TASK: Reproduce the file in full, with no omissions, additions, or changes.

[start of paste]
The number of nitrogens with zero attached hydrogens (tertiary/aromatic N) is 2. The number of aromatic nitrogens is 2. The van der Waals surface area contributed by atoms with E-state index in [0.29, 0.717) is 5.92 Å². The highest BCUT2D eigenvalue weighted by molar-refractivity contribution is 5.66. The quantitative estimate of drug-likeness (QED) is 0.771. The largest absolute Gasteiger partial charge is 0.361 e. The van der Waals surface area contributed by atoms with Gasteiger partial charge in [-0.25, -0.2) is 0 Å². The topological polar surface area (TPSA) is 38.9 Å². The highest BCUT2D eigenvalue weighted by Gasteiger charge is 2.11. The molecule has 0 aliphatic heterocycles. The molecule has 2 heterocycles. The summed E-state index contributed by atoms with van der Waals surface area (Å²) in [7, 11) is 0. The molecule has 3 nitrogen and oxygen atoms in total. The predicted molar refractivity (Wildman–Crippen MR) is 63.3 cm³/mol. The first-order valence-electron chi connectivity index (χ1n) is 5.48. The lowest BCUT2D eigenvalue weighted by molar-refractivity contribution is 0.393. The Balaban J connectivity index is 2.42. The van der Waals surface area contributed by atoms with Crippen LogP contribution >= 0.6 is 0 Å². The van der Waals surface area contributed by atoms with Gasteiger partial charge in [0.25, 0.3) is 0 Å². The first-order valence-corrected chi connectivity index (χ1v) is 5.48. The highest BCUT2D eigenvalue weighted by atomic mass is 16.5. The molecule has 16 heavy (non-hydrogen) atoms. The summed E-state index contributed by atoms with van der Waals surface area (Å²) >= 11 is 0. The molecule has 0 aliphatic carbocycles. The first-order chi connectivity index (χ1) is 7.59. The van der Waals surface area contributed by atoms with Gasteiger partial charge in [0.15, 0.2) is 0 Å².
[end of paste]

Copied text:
The number of nitrogens with zero attached hydrogens (tertiary/aromatic N) is 2. The number of aromatic nitrogens is 2. The van der Waals surface area contributed by atoms with E-state index in [0.29, 0.717) is 5.92 Å². The highest BCUT2D eigenvalue weighted by molar-refractivity contribution is 5.66. The quantitative estimate of drug-likeness (QED) is 0.771. The largest absolute Gasteiger partial charge is 0.361 e. The van der Waals surface area contributed by atoms with Gasteiger partial charge in [-0.25, -0.2) is 0 Å². The topological polar surface area (TPSA) is 38.9 Å². The highest BCUT2D eigenvalue weighted by Gasteiger charge is 2.11. The molecule has 0 aliphatic heterocycles. The molecule has 2 heterocycles. The summed E-state index contributed by atoms with van der Waals surface area (Å²) in [7, 11) is 0. The molecule has 3 nitrogen and oxygen atoms in total. The predicted molar refractivity (Wildman–Crippen MR) is 63.3 cm³/mol. The first-order valence-electron chi connectivity index (χ1n) is 5.48. The lowest BCUT2D eigenvalue weighted by molar-refractivity contribution is 0.393. The Balaban J connectivity index is 2.42. The van der Waals surface area contributed by atoms with Crippen LogP contribution >= 0.6 is 0 Å². The van der Waals surface area contributed by atoms with Gasteiger partial charge in [0.25, 0.3) is 0 Å². The first-order valence-corrected chi connectivity index (χ1v) is 5.48. The highest BCUT2D eigenvalue weighted by atomic mass is 16.5. The molecule has 16 heavy (non-hydrogen) atoms. The summed E-state index contributed by atoms with van der Waals surface area (Å²) >= 11 is 0. The molecule has 0 aliphatic carbocycles. The first-order chi connectivity index (χ1) is 7.59. The van der Waals surface area contributed by atoms with Gasteiger partial charge in [0.15, 0.2) is 0 Å².